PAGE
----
years.append(year)
                months.append(month)
                days.append(day)
                dates_check.add(date)
            
await session.close()

The script below renders the turbine locations on the map by calling the Azure Maps Get Map Image service.

# Render the turbine locations on the map by calling the Azure Maps Get Map Image service
session = aiohttp.ClientSession()

pins="default|la-25+60|ls12|lc003C62|co9B2F15||'Location A'{} {}|'Location B'{} {}|'Location C'{} {}|'Location D'{} {}".format(coords[1],coords[0],coords[3],coords[2],coords[5],coords[4], coords[7],coords[6])

image_response = "https://atlas.microsoft.com/map/static/png?subscription-key={}&api-version=1.0&layer=basic&style=main&zoom=6&center={},{}&pins={}".format(subscription_key,coords[7],coords[6],pins)

static_map_response = await session.get(image_response)

poi_range_map = await static_map_response.content.read()

await session.close()

display(Image(poi_range_map))

Turbine locations

We'll group the forecast data with the demo data based on the station ID. The station ID is for the weather data center. This grouping augments the demo data with the forecast data.

# Group forecasted data for all locations
df = df.reset_index(drop=True)
forecast_data = pd.DataFrame(columns=['StationID','latitude','longitude','Year','Month','Day','DryBulbCelsius','WetBulbFarenheit','WetBulbCelsius','DewPointFarenheit','DewPointCelsius','RelativeHumidity','WindSpeed','WindDirection'])

for i in range(len(station_ids)):
    loc_forecast = pd.DataFrame({'StationID':station_ids[i], 'latitude':coords[0], 'longitude':coords[1], 'Year':years, 'Month':months, 'Day':days, 'WindSpeed':wind_speeds[i], 'WindDirection':wind_direction[i]})
    forecast_data = pd.concat([forecast_data,loc_forecast], axis=0, sort=False)
    
combined_weather_data = pd.concat([df,forecast_data])
grouped_weather_data = combined_weather_data.groupby(['StationID'])

The following table displays the combined historical and forecast data for one of the turbine locations.

# Display data for first location
grouped_weather_data.get_group(station_ids[0]).reset_index()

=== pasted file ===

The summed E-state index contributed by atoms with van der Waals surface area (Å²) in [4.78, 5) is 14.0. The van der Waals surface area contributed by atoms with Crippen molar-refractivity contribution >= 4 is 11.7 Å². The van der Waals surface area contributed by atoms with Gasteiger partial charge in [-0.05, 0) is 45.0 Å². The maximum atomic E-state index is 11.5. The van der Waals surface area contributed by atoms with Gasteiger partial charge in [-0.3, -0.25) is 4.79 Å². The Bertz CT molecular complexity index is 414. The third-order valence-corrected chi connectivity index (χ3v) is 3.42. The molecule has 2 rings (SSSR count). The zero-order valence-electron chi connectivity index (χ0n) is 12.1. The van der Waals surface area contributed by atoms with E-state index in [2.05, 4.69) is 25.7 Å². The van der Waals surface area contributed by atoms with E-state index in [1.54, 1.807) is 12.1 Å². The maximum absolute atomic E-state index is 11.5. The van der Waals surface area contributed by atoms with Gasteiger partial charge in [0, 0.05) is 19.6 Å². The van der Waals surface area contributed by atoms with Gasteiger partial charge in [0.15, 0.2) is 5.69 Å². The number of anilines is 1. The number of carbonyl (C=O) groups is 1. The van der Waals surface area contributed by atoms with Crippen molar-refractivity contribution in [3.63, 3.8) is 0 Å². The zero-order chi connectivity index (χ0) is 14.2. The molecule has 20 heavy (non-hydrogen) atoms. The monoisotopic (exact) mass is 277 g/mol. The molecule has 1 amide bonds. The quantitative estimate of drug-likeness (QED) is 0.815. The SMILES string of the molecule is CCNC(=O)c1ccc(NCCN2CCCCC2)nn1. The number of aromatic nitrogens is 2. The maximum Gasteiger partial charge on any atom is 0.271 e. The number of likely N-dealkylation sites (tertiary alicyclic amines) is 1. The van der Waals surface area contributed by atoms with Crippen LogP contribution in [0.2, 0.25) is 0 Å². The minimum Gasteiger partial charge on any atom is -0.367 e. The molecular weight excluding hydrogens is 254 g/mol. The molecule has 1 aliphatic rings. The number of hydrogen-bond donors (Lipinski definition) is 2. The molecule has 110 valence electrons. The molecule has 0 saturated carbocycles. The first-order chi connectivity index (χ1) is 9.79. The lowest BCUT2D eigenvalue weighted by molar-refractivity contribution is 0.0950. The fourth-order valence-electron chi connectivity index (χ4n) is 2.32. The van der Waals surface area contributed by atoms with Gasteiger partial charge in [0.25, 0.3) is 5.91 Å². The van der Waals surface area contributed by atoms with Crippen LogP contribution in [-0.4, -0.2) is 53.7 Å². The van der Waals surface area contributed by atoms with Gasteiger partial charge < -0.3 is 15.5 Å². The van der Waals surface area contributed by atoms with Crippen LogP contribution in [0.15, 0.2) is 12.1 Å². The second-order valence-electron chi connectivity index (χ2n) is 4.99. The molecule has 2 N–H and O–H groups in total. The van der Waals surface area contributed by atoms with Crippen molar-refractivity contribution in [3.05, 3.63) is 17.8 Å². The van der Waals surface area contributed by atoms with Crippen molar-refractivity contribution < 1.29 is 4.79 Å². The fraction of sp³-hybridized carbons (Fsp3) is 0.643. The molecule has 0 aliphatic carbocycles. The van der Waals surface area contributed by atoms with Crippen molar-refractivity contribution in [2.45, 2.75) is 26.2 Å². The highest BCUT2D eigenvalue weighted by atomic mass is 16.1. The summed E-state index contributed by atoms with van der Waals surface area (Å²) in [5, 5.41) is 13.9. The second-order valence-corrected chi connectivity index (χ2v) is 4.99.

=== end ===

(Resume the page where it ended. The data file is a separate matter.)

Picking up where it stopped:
Grouped data

Plot forecast data

We'll plot the forecasted values against the days for which they're forecasted. This plot allows us to see the speed and direction changes of the wind for the next 15 days.

# Plot wind speed
curr_date = datetime.datetime.now().date()
windsPlot_df = pd.DataFrame({ 'Location A': wind_speeds[0], 'Location B': wind_speeds[1], 'Location C': wind_speeds[2], 'Location D': wind_speeds[3]}, index=pd.date_range(curr_date,periods=15))
windsPlot = windsPlot_df.plot.line()
windsPlot.set_xlabel("Date")
windsPlot.set_ylabel("Wind speed")
#Plot wind direction 
windsPlot_df = pd.DataFrame({ 'Location A': wind_direction[0], 'Location B': wind_direction[1], 'Location C': wind_direction[2], 'Location D': wind_direction[3]}, index=pd.date_range(curr_date,periods=15))
windsPlot = windsPlot_df.plot.line()
windsPlot.set_xlabel("Date")
windsPlot.set_ylabel("Wind direction")

The graphs below visualize the forecast data. For the change of wind speed, see the left graph. For change in wind direction, see the right graph. This data is prediction for next 15 days from the day the data is requested.

Wind speed plot Wind direction plot

Next steps

In this tutorial you learned, how to call Azure Maps REST APIs to get weather forecast data. You also learned how to visualize the data on graphs.

To learn more about how to call Azure Maps REST APIs inside Azure Notebooks, see EV routing using Azure Notebooks.

To explore the Azure Maps APIs that are used in this tutorial, see:

For a complete list of Azure Maps REST APIs, see Azure Maps REST APIs.

To learn more about Azure Notebooks, see Azure Notebooks.